Edenhofer to the Coal Commission: "Take action now"

The MCC Director spoke to the panel of experts this Friday. He presented possibilities for a rapid reduction of greenhouse gases in the German energy system.

Coal phase-out exit, structural change

Photo: MCC


“Germany has by far the highest CO2 emissions from coal in the European Union—they are twice as high as in Poland, for example,” Edenhofer explained to the commission members. The panel was launched by the German government and is officially labeled 'The Commission for Growth, Structural Change and Employment'. Edenhofer explained that Germany is no longer a climate pioneer; countries such as Great Britain or France, but also Sweden and Austria, have been noticeably more successful in reducing greenhouse gas emissions—and thus in reducing the risks of climate change.

“However, our government has committed itself in the Paris Agreement to contributing its share of emissions reductions so that  global warming is limited to well below two degrees—concrete measures are therefore needed now to achieve this goal,” the MCC Director continued. Edenhofer is one of the leading scientists at “E-Navi”, the Federal Ministry of Education and Research's major research project on the energy transition; he is also director designate of the Potsdam Institute for Climate Impact Research (PIK).

From the economist's point of view, the easiest and most cost-effective sector in which to reduce CO2 emissions is in electricity generation. “That is why a rapid coal phase-out is a very sensible option for climate policy,” Edenhofer stressed. If emissions were not saved by renouncing the particularly carbon-intensive burning of coal, emissions would have to be reduced elsewhere in order to meet the climate targets. “In this case, the necessary emission reductions would have to be achieved more quickly by the manufacturing sector, which would be considerably more difficult and expensive,” said the scientist.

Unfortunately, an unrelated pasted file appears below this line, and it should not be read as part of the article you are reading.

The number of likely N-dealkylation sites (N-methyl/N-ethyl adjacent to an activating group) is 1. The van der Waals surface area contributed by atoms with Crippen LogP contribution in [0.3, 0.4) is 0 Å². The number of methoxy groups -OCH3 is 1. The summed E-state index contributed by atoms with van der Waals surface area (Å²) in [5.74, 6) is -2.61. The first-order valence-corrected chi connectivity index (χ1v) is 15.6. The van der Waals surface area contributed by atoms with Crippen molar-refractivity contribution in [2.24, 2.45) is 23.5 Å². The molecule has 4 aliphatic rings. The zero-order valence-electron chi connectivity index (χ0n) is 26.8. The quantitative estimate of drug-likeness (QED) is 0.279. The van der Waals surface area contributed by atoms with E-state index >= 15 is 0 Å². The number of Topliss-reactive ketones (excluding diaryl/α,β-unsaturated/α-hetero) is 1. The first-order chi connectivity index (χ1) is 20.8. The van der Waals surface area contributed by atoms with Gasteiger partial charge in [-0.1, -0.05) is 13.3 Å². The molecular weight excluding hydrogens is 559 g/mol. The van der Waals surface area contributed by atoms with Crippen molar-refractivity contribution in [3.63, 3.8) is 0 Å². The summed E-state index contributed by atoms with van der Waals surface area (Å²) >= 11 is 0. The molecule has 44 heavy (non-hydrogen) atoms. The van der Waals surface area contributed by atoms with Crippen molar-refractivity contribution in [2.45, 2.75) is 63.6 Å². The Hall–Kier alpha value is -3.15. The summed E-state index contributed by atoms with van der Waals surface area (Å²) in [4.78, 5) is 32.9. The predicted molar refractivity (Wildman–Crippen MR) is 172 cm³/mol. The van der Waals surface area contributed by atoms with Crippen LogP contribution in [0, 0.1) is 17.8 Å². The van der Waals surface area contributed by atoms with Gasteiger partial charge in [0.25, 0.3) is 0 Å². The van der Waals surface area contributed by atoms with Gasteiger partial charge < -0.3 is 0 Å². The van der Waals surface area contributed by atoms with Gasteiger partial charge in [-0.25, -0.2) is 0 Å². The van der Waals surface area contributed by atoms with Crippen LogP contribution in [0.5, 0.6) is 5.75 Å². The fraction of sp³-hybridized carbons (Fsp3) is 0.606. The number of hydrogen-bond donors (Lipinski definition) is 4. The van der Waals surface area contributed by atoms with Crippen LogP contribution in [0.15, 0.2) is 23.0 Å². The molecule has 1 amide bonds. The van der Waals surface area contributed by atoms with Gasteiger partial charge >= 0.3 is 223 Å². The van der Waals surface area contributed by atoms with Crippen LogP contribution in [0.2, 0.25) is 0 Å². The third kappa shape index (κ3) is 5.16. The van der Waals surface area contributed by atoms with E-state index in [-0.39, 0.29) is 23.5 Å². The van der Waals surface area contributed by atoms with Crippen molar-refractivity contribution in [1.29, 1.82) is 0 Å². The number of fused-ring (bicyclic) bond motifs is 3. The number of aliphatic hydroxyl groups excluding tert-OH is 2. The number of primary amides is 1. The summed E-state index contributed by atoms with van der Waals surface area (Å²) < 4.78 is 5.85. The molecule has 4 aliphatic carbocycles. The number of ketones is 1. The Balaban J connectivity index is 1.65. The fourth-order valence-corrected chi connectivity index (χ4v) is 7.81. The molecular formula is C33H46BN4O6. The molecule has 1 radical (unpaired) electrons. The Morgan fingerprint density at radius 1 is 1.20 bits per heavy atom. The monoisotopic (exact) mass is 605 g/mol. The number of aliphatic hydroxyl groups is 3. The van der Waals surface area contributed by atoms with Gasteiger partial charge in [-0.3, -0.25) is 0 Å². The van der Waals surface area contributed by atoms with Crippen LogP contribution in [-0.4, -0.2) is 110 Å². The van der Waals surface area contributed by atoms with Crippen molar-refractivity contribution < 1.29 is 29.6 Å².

However, a German coal phase-out must necessarily be accompanied by a strengthening of European emissions trading, explained Edenhofer. If hard coal were removed from the system in Germany, more electricity from lignite might be sold in Europe. To prevent this, a European minimum price in emissions trading would be necessary. According to Edenhofer, CO2 prices generate income that could be used for social redistribution or the development of infrastructure. “In any case, this would also be of interest to finance ministers.” He added: “The revenues could compensate the losers of the coal phase-out. This would increase its social acceptance.”